London: European shares rose on Tuesday, extending a rally into a sixth session, after Alcoa got the second-quarter US earnings season off to a strong start, and BP extended a recent rally.
At 2:59pm, the FTSEurofirst 300 index of top European shares was up 1.7% at 1,043.10 points, after rising more than 6% in the previous five sessions.
The index is still down more than 6% from its April peak, on worries about debt levels in Europe and slowing economic growth. Alcoa, the largest U.S. aluminium producer, lifted its outlook for global consumption of the metal and posted strong quarterly results, fuelling optimism that others will follow suit in this reporting season.
The company’s shares rose in after-hours trade, with Wall Street finishing marginally higher on Monday, in light volumes.
Norwegian aluminium producer Norsk Hydro rose 3.5% on Tuesday.
“Alcoa was better than expected but markets are waiting for the real flow of information as earnings season hasn’t really got going yet,” said Bernard McAlinden, investment strategist at NCB Stockbrokers in Dublin.
“The cyclical bull market is intact, though that’s become questionable based on what 200-day moving averages are doing.”
JP Morgan and Google are among other US companies reporting later this week.
BP shares, which have fallen 38% from an April peak, rose 3.7%, extending a recent gain that saw the shares close at their highest in more than a month on Monday.
The company hopes to finally stop the flow of oil spewing from the floor of the Gulf of Mexico, after the worst offshore oil spill in US history.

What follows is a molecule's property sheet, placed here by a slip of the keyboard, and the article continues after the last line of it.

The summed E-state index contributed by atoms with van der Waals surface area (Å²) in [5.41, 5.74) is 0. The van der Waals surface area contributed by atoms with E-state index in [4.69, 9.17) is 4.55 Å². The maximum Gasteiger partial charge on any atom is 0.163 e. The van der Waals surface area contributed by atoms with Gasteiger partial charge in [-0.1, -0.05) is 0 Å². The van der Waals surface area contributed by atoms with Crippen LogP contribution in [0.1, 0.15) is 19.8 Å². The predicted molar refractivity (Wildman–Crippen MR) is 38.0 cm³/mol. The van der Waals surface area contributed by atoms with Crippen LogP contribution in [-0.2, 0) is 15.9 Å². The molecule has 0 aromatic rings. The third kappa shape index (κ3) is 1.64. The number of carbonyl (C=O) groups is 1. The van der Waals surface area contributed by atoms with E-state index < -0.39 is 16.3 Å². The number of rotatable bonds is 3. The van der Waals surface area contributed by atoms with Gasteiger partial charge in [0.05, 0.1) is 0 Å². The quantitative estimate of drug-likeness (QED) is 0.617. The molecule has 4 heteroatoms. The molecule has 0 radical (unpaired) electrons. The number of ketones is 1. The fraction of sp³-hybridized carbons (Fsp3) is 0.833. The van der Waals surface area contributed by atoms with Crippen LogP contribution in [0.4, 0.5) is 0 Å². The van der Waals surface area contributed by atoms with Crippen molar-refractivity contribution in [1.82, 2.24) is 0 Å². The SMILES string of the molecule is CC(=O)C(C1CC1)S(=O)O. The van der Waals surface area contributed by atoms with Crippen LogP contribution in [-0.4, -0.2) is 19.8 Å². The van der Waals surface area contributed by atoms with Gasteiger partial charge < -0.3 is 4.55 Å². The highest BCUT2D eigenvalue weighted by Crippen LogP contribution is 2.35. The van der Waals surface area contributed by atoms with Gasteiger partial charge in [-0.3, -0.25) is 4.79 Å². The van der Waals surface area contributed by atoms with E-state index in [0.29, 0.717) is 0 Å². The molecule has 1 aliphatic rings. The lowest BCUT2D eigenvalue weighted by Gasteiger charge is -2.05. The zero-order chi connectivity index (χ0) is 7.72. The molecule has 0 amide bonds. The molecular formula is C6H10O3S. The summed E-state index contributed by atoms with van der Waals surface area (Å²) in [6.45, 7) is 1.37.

Across Europe, Britain’s FTSE 100, Germany’s DAX and France’s CAC40 rose between 1.2 and 1.4%.
Portugal’s PSI20 was flat, paring earlier losses, after Moody’s Investor Service cut the country’s debt by two notches to A1.
Some analysts played down the significance of the downgrade. “They’re stating the obvious,” said Michael Hewson, analyst at CMC Markets. “The market is fully aware of what the situation is in Portugal and Greece.”
“What it does do is to re-focus the market’s attention on the banks’ stress tests coming up.” Banks were mostly higher, with Barclays, BBVA and Deutsche Bank up between 1.4 and 3.1%.
Chinese stocks fell 1.6% on reports that Beijing will not relax tougher property measures any time soon. China is looking to rein in real estate speculation.
The mining sector recovered from an earlier fall to join the broad rally in stocks, even with lower prices for copper and other metals, as the dollar strengthened.
Antofagasta, Fresnillo and Vedanta rose between 1.4 and 2%.
Among other individual companies, luxury cosmetics group L’Oreal rose 1% after posting higher revenue in the second quarter, helped by emerging markets and a weaker euro, confirming a recovery in consumer spending that started earlier this year.
In a move closely watched by financial markets, Greece’s Public Debt Management Agency (PDMA) sold euro 1.625 billion ($2.03 billion) of six-month T-bills, its first debt sale since a giant European Union/International Monetary Fund emergency loan backstop was agreed in May.
German analyst and investor sentiment fell in July by more than expected to its lowest since April 2009, a closely watched survey showed.
The Mannheim-based ZEW economic think tank’s monthly poll of economic sentiment fell to 21.2 from 28.7 in June, compared with a consensus forecast of 25 in a Reuters poll. A separate gauge of conditions rose to 14.6 from -7.9 in June. A reading of -1.5 had been forecast.